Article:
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Pimachiowin Aki in northwestern Ontario and Manitoba has been proposed as a World Heritage Site because it is one of the last remaining intact portions of southern boreal forest.

Jeff Wells

A second attempt is being made in a multimillion-dollar effort to get UNESCO recognition for a stretch of forest along the Manitoba-Ontario boundary, but a decision may not come until 2016.

Canada's pitch to have Pimachiowin Aki – an Ojibwa phrase that translates as "the land that gives life" – recognized as a world heritage site was dealt a setback last June, when the United Nations Educational, Scientific and Cultural Organization's world heritage committee deferred its decision. The committee said it was unclear whether the area is unique and requested more information from Canada.

The Manitoba government said Tuesday that governments and First Nations are still reworking the bid, and may not meet the Feb. 1 deadline for consideration at a UNESCO committee meeting in 2015. Anything filed after Feb. 1 of this year is put off until the committee's 2016 meeting.

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"A lot of interviews are required of the aboriginal people in the communities. That work was launched and is ongoing as we speak," Manitoba Conservation Minister Gord Mackintosh said.

Pimachiowin Aki is 33,400 square kilometres – almost half the size of New Brunswick. It is a large stretch of relatively untouched boreal forest and home to five First Nations that continue to practise traditional land use.

The Manitoba government has committed $10-million toward a trust fund for the project, which is governed by a non-profit agency that includes representatives from aboriginal communities. The province has spent another $4.5-million over the last decade. Ontario has contributed $850,000 to date.

The reworking of the bid is being funded in part by $234,000 the Manitoba government set aside in last spring's budget, Mr. Mackintosh said.

UNESCO recognizes more than 900 places around the globe as world heritage sites – everything from the Great Barrier Reef in Australia to the historic fishing town of Lunenburg, N.S. Most are recognized for either environmental qualities or cultural history.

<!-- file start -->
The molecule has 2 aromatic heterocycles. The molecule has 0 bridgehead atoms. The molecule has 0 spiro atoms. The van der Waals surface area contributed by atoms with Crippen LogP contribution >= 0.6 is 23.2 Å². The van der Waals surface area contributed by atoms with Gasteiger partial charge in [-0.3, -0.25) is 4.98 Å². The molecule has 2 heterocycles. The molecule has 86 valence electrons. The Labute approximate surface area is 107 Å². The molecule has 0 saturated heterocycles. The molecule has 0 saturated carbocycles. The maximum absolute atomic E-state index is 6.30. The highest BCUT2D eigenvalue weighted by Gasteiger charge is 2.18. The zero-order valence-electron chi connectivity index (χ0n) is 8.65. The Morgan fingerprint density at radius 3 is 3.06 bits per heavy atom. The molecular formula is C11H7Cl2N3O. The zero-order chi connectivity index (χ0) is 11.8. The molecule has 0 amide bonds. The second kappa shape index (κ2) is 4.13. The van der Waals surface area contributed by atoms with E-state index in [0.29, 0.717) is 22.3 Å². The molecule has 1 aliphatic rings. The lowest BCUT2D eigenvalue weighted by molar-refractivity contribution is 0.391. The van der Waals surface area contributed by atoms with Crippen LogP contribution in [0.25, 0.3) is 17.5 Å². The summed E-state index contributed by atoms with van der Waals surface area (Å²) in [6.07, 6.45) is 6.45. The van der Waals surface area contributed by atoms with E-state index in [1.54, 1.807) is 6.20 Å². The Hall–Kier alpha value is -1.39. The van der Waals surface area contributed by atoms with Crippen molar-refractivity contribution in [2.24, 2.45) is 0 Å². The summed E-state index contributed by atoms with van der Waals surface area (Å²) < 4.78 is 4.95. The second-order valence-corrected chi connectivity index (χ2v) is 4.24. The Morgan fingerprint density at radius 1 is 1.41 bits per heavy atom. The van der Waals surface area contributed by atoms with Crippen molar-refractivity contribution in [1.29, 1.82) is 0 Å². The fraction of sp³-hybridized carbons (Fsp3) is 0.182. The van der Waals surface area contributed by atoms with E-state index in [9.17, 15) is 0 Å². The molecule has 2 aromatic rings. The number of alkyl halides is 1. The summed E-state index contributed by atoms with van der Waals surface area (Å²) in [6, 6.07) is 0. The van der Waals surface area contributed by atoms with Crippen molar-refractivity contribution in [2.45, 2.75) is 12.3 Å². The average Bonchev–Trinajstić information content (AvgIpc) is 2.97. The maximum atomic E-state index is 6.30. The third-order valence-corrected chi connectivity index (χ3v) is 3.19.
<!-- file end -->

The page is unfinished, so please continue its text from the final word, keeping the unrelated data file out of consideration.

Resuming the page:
The Pimachiowin Aki bid is a hybrid of natural and cultural aspects, and focuses on how the region's residents continue their traditional ties to the land.

UNESCO's hesitation last June was due in part to there being other areas in the world with similar aboriginal land use and to the existence of other forested areas that have been protected. The heritage committee asked Canada to provide more information that might demonstrate what makes Pimachiowin Aki unique, or in UNESCO terminology, "of outstanding universal value."

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The committee recognized that hybrid bids are a challenge to evaluate and has begun an interval review of its rules.

Mr. Mackintosh remains optimistic the region will be granted the world heritage designation in the end and believes the recognition would promote eco-tourism and help protect the area from unwanted development.

A consultant's report, however, has raised questions about how much tourism could be drawn to the remote, fly-in location. The report, by Marr Consulting for the non-profit Pimachiowin Aki Corp., said the region could attract fewer than 1,000 visitors a year.

When the UNESCO committee deferred its decision on last June, it granted world heritage status to another Canadian location – Red Bay, a small community on the southern coast of Labrador that contains the most complete and extensive example of 16th-century Basque whaling stations.

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